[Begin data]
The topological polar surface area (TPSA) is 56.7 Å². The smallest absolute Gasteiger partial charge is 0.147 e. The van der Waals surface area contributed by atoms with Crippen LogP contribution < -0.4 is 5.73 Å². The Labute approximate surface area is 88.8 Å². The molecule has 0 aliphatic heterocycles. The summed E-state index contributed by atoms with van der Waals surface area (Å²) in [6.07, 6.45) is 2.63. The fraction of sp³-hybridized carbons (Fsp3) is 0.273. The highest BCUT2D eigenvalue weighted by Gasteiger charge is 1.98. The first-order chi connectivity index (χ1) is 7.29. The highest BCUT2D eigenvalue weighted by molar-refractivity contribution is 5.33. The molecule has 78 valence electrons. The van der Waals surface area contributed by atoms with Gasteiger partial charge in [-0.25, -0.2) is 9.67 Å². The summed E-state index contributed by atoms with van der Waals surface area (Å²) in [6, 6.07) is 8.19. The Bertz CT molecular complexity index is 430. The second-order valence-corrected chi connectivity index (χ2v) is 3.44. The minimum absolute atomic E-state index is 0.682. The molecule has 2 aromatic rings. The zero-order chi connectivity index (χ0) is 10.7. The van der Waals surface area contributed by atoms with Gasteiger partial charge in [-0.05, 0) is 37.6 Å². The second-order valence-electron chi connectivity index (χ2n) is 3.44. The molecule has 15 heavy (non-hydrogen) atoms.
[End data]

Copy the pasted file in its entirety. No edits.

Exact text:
The topological polar surface area (TPSA) is 56.7 Å². The smallest absolute Gasteiger partial charge is 0.147 e. The van der Waals surface area contributed by atoms with Crippen LogP contribution < -0.4 is 5.73 Å². The Labute approximate surface area is 88.8 Å². The molecule has 0 aliphatic heterocycles. The summed E-state index contributed by atoms with van der Waals surface area (Å²) in [6.07, 6.45) is 2.63. The fraction of sp³-hybridized carbons (Fsp3) is 0.273. The highest BCUT2D eigenvalue weighted by Gasteiger charge is 1.98. The first-order chi connectivity index (χ1) is 7.29. The highest BCUT2D eigenvalue weighted by molar-refractivity contribution is 5.33. The molecule has 78 valence electrons. The van der Waals surface area contributed by atoms with Gasteiger partial charge in [-0.25, -0.2) is 9.67 Å². The summed E-state index contributed by atoms with van der Waals surface area (Å²) in [6, 6.07) is 8.19. The Bertz CT molecular complexity index is 430. The second-order valence-corrected chi connectivity index (χ2v) is 3.44. The minimum absolute atomic E-state index is 0.682. The molecule has 2 aromatic rings. The zero-order chi connectivity index (χ0) is 10.7. The van der Waals surface area contributed by atoms with Gasteiger partial charge in [-0.05, 0) is 37.6 Å². The second-order valence-electron chi connectivity index (χ2n) is 3.44. The molecule has 15 heavy (non-hydrogen) atoms.